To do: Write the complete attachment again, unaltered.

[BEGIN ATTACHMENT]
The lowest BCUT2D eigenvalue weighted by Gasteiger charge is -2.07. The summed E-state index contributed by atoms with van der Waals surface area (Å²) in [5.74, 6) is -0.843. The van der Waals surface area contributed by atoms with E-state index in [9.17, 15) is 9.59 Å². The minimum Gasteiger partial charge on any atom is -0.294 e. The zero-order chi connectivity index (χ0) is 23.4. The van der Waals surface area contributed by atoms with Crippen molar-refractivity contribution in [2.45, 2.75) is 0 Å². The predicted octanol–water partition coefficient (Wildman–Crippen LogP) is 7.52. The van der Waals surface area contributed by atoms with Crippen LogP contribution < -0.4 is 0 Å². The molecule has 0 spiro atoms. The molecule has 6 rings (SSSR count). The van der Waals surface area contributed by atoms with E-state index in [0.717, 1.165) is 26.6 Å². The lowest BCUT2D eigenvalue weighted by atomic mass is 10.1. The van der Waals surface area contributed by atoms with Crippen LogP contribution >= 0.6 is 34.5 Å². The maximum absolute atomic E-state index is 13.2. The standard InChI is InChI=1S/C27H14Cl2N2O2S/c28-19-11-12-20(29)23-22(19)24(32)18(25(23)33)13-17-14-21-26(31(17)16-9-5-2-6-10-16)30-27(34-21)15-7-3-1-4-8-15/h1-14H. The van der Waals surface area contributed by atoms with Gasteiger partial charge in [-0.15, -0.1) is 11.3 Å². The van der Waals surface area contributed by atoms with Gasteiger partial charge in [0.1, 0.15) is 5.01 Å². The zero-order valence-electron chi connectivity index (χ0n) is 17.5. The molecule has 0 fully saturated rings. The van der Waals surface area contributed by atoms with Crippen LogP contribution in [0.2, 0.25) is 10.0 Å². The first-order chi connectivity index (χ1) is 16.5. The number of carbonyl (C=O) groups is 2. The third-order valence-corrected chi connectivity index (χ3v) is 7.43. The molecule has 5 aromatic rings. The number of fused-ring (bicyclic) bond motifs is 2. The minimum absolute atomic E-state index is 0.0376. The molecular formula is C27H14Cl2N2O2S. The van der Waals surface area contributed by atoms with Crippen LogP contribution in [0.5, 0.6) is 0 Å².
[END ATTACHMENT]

The lowest BCUT2D eigenvalue weighted by Gasteiger charge is -2.07. The summed E-state index contributed by atoms with van der Waals surface area (Å²) in [5.74, 6) is -0.843. The van der Waals surface area contributed by atoms with E-state index in [9.17, 15) is 9.59 Å². The minimum Gasteiger partial charge on any atom is -0.294 e. The zero-order chi connectivity index (χ0) is 23.4. The van der Waals surface area contributed by atoms with Crippen molar-refractivity contribution in [2.45, 2.75) is 0 Å². The predicted octanol–water partition coefficient (Wildman–Crippen LogP) is 7.52. The van der Waals surface area contributed by atoms with Crippen LogP contribution < -0.4 is 0 Å². The molecule has 0 spiro atoms. The molecule has 6 rings (SSSR count). The van der Waals surface area contributed by atoms with E-state index in [0.717, 1.165) is 26.6 Å². The lowest BCUT2D eigenvalue weighted by atomic mass is 10.1. The van der Waals surface area contributed by atoms with Crippen LogP contribution >= 0.6 is 34.5 Å². The maximum absolute atomic E-state index is 13.2. The standard InChI is InChI=1S/C27H14Cl2N2O2S/c28-19-11-12-20(29)23-22(19)24(32)18(25(23)33)13-17-14-21-26(31(17)16-9-5-2-6-10-16)30-27(34-21)15-7-3-1-4-8-15/h1-14H. The van der Waals surface area contributed by atoms with Gasteiger partial charge in [-0.15, -0.1) is 11.3 Å². The van der Waals surface area contributed by atoms with Gasteiger partial charge in [0.1, 0.15) is 5.01 Å². The zero-order valence-electron chi connectivity index (χ0n) is 17.5. The molecule has 0 fully saturated rings. The van der Waals surface area contributed by atoms with Crippen LogP contribution in [0.2, 0.25) is 10.0 Å². The first-order chi connectivity index (χ1) is 16.5. The number of carbonyl (C=O) groups is 2. The third-order valence-corrected chi connectivity index (χ3v) is 7.43. The molecule has 5 aromatic rings. The number of fused-ring (bicyclic) bond motifs is 2. The minimum absolute atomic E-state index is 0.0376. The molecular formula is C27H14Cl2N2O2S. The van der Waals surface area contributed by atoms with Crippen LogP contribution in [0.5, 0.6) is 0 Å².